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THE INVISIBLE CODE
by Christopher Fowler
Bantam, December 2013
368 pages
$26.00
ISBN: 0345528654


Buy in the UK | Buy in Canada

If, like me, you've been following the adventures of Bryant & May and the Peculiar Crimes Unit from the beginning, some ten years ago, you will remember that John May met Arthur Bryant in London during the Blitz. May was, if I am not mistaken, nineteen at the time, Bryant somewhat older. So in this, book ten of the series, May must be a bit over ninety and his venerable partner around ninety-five. Nevertheless, they are still active policemen, still pursing the kind of crime that falls within their remit - crimes bizarre enough to cause national scandal or public unrest. Certainly, Bryant is showing increasing signs of decrepitude, but May is as impeccably turned out as ever. How can this be?

Simple, really. The pair inhabit a contemporary London but one in which time is not exclusively present tense. The city is built over layers of a deep, sometimes magical, past that bubbles up to the surface unexpectedly to shape events. Bryant is particularly responsive to these upsurges, May more dubious. But on the evidence of the present volume, it would appear that it is becoming increasingly difficult for London's deep past to make itself felt, even to Bryant. Too much building on old sites, perhaps, too many soaring towers obscuring the London that was.

THE INVISIBLE CODE opens with a pair of children playing a rather sinister game - "Witch Hunter" - which requires them to identify any witches they come across and then kill them, all in accordance with the rules of an elaborate and, it turns out, actual computer game. They are young children and they don't really kill; still, a target of theirs does drop dead in St Bride's Church immediately after being tagged by the pair. The cause of her death is not immediately apparent.

Though this would seem to be exactly the sort of thing that Peculiar Crimes is intended to deal with, St Bride's is within the City of London and it is to that police force that the case goes. Bryant and May are, however, called in to investigate an even more intriguing mystery - what is making the young wife of a senior civil servant suddenly act bizarrely? She is, and this is the intriguing bit, the wife of their old enemy, Oskar Kasavian, head of Home Security, and in the past a dedicated foe of the Peculiar Crimes Unit and all its doings. Kasavian is worried both about her and his career (it's not always sure which concern is uppermost) but whichever it might be, he is prepared to pay a significant price to engage Bryant and May. In brief, he is prepared to call off all interference with Peculiar Crimes, both from his office and from the Met.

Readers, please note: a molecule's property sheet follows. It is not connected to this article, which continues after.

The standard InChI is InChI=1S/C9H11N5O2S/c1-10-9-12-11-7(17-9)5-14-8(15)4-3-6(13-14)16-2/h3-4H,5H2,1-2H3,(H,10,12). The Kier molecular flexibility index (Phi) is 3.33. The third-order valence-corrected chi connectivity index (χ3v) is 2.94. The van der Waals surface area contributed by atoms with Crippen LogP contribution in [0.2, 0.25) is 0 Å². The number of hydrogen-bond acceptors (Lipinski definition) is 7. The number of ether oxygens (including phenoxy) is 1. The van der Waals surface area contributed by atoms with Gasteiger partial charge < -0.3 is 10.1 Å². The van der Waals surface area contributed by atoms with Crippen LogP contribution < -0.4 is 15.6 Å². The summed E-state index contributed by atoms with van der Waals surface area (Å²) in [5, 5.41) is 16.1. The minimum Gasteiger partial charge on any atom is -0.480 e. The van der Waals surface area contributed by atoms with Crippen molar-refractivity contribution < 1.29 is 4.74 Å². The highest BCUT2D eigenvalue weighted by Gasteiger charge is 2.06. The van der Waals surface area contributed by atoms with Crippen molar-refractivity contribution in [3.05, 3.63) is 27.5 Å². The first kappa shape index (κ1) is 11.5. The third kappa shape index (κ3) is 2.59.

Part One of the novel takes the form of a comparatively straightforward police investigation of the case, reminding the reader that Bryant and May, no matter how unusual in their methods, are genuine policemen. The second half, "The Chase," involving "witchcraft, magic, secret codes, and an ancient London myth," is something else again - twisty, intriguing, suspenseful, and reverberating with old lore and ancient evil. It is here that Fowler demonstrates his particular specialty, treading that delicate line between the cold light of reason and mystical claptrap. In the stunning and very satisfying conclusion, it is left to Bryant, as usual, to bridge that divide and reveal what, in the light of disclosure, should have been obvious from the first.

But Fowler is not content to leave it at that. The final paragraph of the novel promises more, and darker, things to come. It would be perhaps rather chilling except it carries with it the promise that there is at least one more outing in store for the Peculiar Crimes Unit, that band of outsiders whose relentless curiosity means that they can find fellowship only with one another. Bryant and May have been threatened with extinction frequently in the past. It's comforting to know that they have yet to be extinguished.

Yvonne Klein is a writer, translator, and retired college English professor who lives in Montreal.

Reviewed by Yvonne Klein, December 2013

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Contact: Yvonne Klein (ymk@reviewingtheevidence.com)


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